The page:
Preceding, During, and Following the War in Gaza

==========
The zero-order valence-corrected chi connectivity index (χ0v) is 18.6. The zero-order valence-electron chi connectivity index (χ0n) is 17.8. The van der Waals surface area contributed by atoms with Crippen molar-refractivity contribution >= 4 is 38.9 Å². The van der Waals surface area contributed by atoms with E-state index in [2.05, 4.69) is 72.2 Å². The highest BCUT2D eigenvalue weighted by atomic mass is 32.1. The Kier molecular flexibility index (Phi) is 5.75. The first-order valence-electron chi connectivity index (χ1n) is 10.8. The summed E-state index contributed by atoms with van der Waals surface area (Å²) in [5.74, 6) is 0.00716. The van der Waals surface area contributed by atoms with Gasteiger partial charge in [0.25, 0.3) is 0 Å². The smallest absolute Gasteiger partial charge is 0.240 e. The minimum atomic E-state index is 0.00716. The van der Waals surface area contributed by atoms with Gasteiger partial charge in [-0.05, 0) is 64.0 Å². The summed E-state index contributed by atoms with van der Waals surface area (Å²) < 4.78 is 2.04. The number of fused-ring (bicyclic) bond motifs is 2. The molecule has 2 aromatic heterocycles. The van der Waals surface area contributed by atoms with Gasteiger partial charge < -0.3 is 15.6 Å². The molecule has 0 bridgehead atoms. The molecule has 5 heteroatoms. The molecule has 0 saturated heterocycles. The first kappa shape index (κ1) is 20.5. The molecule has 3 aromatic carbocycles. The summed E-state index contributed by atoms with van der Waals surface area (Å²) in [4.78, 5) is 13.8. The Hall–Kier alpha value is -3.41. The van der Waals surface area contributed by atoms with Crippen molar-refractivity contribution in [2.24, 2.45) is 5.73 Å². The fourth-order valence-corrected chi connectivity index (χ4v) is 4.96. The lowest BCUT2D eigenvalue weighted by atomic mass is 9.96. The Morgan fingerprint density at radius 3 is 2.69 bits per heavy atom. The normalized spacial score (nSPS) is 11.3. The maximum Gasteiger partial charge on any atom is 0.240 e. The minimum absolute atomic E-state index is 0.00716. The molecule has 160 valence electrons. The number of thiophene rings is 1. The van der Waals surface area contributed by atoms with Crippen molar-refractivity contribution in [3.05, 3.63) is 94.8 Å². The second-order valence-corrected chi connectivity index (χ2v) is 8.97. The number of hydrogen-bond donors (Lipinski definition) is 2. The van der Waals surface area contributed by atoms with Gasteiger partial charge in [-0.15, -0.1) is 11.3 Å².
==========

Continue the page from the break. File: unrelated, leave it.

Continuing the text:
Leading up to, during, and even after 2008’s Operation Cast Lead, Israel has displayed an altogether very liberal policy in regards to Gaza and the people that live there, despite what most people would have you believe. When Israeli troops originally withdrew from the coastal enclave, they evacuated all 1,700 Jewish families living there, at a cost of $900 million. All that was part of a unilateral gesture for peace. As a result, Hamas took total control of Gaza and began regular rocket fire targeting Israeli citizens. During the Gaza War, Hamas had a strategy of using human shields, launching missiles and holding terrorist supplies in schools and hospitals. Israel could easily have bombed those known targets and destroyed them, but they instead chose to drop leaflets first and warn civilians in the area, often at the cost of their military targets. Throughout that war, three out of four Palestinian casualties were known terrorists, and the upmost caution was used not to harm civilians. By contrast, NATO forces in Iraq have killed an estimated more than 100,000 civilians, and only 55,000 actual terrorists. Since the end of that war, there has remained an Israeli blockade on Gaza, but it was recently eased significantly to allow many more goods and supplies into the region. Mathilde Redmatn, the Deputy director of the Red Cross in the Gaza strip, even said recently that “[there] is no humanitarian crisis in Gaza. . . If you go to the supermarket, there are products. There are restaurants and a nice beach.” Why are conditions so livable in Gaza, despite the blockade? Because the Israeli government continues, to this day, to provide 15,000 tons of humanitarian aid directly to Gaza and its citizens.